I remember the day you went to Chu Lai while we on the Vietnam trip. I wondered what you found and learned. All I saw was a blur of dilapidated airplane hangers as our van sped past the site. I know you have probably received negative comments. I did too, for similar reasons. I'm sure your search and subsequent words probably helped many soldiers,especially since the story has already been picked up by a military website.
    Take care, Tim.
    Denise

    Reply

  • Vietnam Ghosts

    Jim Murtaugh wrote on: Nov 6, 2006

    Thank you for your Vietnam story.I
    am a Vietnam vet,Marine 1967-68.I have returned to Vietnam four times
    in the last six years.It is a happy
    place now and I have learned to let
    go of the ghosts of the past thanks to the kindness of the vietnamese people.
    I hope that your friend will think
    about returning to Vietnam and that
    he also will let the ghosts of the past be set free,at long last.
    I am living proof that the wounds
    of the heart and head can heal.
    Thanks Again,
    Jim Murtaugh

    Reply

  • Chu Lai Ghosts

    Tom Cain wrote on: Oct 31, 2006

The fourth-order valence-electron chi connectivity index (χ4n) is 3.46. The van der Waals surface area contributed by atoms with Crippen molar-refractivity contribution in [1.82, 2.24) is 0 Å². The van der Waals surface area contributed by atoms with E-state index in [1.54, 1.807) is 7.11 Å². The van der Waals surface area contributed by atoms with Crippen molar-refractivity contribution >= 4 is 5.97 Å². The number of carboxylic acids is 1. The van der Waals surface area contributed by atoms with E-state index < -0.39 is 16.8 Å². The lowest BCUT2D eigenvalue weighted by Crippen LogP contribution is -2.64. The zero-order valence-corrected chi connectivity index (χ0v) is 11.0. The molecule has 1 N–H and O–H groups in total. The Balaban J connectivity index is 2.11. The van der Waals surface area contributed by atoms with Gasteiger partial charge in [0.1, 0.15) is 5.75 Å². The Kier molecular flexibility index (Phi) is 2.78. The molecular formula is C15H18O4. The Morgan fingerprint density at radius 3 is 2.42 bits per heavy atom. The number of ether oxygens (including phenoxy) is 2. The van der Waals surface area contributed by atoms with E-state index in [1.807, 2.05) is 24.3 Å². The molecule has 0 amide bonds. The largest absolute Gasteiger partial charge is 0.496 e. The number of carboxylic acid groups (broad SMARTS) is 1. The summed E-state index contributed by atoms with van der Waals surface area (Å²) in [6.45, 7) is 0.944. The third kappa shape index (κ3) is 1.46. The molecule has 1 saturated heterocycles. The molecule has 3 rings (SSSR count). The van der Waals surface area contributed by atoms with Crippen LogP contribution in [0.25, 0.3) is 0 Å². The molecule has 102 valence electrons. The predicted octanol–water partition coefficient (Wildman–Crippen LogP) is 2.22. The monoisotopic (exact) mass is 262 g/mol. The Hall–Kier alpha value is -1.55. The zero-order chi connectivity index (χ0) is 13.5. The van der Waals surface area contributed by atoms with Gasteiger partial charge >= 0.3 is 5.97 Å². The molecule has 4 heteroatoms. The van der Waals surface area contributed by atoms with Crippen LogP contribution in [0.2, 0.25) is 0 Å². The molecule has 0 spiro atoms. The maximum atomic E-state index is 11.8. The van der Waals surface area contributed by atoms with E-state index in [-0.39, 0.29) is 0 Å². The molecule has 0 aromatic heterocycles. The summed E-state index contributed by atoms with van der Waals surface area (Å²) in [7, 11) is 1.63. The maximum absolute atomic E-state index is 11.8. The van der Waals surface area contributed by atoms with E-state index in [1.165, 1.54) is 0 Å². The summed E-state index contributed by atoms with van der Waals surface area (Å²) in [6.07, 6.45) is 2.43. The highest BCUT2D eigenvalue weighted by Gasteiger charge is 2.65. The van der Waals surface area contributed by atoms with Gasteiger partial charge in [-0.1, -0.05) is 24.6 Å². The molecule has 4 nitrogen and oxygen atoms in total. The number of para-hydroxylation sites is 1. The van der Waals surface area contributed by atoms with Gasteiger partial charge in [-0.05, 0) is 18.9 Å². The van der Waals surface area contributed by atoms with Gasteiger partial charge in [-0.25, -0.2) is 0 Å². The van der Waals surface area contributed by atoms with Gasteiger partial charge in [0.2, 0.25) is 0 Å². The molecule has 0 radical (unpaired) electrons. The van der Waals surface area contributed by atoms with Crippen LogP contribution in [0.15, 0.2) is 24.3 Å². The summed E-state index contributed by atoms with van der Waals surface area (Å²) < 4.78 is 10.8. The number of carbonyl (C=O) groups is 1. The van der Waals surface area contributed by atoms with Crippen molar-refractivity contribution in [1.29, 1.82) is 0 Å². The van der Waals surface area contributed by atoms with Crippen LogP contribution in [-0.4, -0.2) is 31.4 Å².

Tim McDonald's thoughtful article has moved me to the verge of tears. Part of it is an old man of 60 looking back through the mist of time, knowing he'll never again look back that far in this life. The other part of it is having done a tiny something for this country. I am proud of that. Very proud. Even though I am sure I was a terrible soldier. At least I was there. My country called and I answered. I didn't agree with the war, but I went. Maybe it would have taken more courage to go to Canada. I don't know. I do know it makes me feel good to have served in the Nams during 1969-70. I told Tim to look for the ghosts. Like the ghosts I told Tim about when 12 or 15 GIs came into Chu Lai from the bush. They were infantry. Young, cool guys with an easy gait. All in good shape, tending toward thin. They were going to the Post Exchange. No weapons, save a couple of them with knives attached to their shoulders. Pant legs tied to keep the leeches out. Some had colorful beaded necklaces. Their manhood wasn't in question. Everybody gave them a wide berth. Guys, including me, were reluctant to even look their way. Chu Lai was primitive. To these boys, though, it had to seem like Gay Paree. They had seen stuff nobody ought to ever see. They had heard the men and the monkeys in the jungle scream. Killed and been killed. They were in Chu Lai on a three-day stand down. Then it was back to the Show. They were the coolest and deadliest-looking guys I have ever seen. They walked assuredly and hardly talked at all. I will never forget that. Those were warriors, my friends. Those were the ghosts I told Tim to look for.